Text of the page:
Adirondack style is a rustic architectural style associated with the Adirondack Mountain area in New York. The original builders in this areas built housing for the wealthy, but they used native building materials because of the problems they would incur in trying to ship in or transport conventional building materials to their remote location. In […]
The post Adirondack Style: What It Is and Why It’s Important appeared first on J. Thompson Builders.
Home of abolitionist John Brown, located high in New York State’s Adirondack Mountains
Adirondack style is a rustic architectural style associated with the Adirondack Mountain area in New York. The original builders in this areas built housing for the wealthy, but they used native building materials because of the problems they would incur in trying to ship in or transport conventional building materials to their remote location. In the 1800s the Adirondacks were mainly rugged wilderness until transportation routes became established in the 19th century. This is when wealthier individuals began to vacation in the Adirondacks to take a break from city life, and to enjoy the clean air and the beautiful scenery. Many of these individuals built grand lake lodges to house their families and guests.
Timber and stone were the most abundant building materials; whole, split or peeled logs and granite fieldstone were the most often used. Use of these native materials resulted in a primitive, rustic style. Large fireplaces built of stone were also common.
This style reminds us of a simpler time and the peacefulness of mountain living, which is why it has remained popular for many years. You can see influences from the Arts & Crafts movement and Swiss chalets in Adirondack style. But it still has its own style, which some equate to a rustic elegance as the use of native materials, while kept in a natural state, are used in an artful way, with intricate details common.
The Adirondack style is also known to be used to harmonize with its surroundings. When the housing was first established in the Adirondack Mountains because there was no way to bring in large building equipment the builders were forced to make the buildings fit the rugged landscape, making the homes appear as though they are part of the landscape, truly giving them a connection with nature and outdoor living.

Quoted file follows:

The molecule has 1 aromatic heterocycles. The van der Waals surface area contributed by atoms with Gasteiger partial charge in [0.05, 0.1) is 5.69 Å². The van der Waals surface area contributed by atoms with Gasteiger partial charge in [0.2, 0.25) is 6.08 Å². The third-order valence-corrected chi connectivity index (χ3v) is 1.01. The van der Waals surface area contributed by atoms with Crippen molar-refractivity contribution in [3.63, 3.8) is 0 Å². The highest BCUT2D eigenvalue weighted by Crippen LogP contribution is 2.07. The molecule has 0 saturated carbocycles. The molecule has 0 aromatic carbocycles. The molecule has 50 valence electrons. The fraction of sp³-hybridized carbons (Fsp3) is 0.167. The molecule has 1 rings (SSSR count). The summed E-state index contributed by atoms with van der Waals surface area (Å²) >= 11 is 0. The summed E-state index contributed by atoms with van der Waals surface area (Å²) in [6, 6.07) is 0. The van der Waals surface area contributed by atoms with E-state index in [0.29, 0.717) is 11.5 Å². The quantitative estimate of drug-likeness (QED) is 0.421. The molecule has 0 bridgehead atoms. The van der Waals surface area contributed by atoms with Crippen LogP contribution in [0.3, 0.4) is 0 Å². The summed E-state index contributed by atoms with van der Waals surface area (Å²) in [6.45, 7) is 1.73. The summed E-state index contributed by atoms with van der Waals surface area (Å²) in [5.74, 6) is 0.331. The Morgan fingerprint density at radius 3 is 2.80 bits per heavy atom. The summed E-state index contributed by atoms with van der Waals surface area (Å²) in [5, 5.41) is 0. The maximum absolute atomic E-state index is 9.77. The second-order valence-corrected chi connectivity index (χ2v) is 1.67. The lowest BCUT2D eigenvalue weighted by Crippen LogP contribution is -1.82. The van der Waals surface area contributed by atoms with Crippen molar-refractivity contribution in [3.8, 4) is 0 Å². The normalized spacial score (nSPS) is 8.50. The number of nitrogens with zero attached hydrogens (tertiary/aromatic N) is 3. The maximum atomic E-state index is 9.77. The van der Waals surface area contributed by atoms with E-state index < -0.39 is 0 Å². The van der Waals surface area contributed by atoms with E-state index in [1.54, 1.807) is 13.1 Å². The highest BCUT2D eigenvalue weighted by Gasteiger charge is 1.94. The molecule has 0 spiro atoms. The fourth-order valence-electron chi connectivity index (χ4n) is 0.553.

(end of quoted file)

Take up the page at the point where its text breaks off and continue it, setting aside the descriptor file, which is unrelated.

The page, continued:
Basement with Adirondack lodge look
But Adirondack style doesn’t have to be limited to a house hidden in the mountains. It’s a style we’ve embraced, and through not only our custom home designs
, but also through our décor packages
we’ve been able to incorporate aspects of the Adirondack style in various styles of homes.
In this hotel Presidential Suite a unique design of barn board paneling runs horizontally along the wall. The back and front bar are also built with the same barn board paneling.
Our Adirondack Retreat
décor package – our most popular package – includes a slab wall treatment, wainscoting element, and accent logs. This package includes 1-inch wavy slab siding cut from whitewood boards. Slab pieces are uneven, varying in width, and have a rustic knotty, gnarly appearance with wavy edges. We’ve also found that the rustic elements of Adirondack style can work beautifully when paired with more modern pieces in a varied style blend. Some of our own work blending the modern and rustic can be seen in the custom interior trim and finish (wainscoting, furnishings, cabinets, etc.) work we do in hotels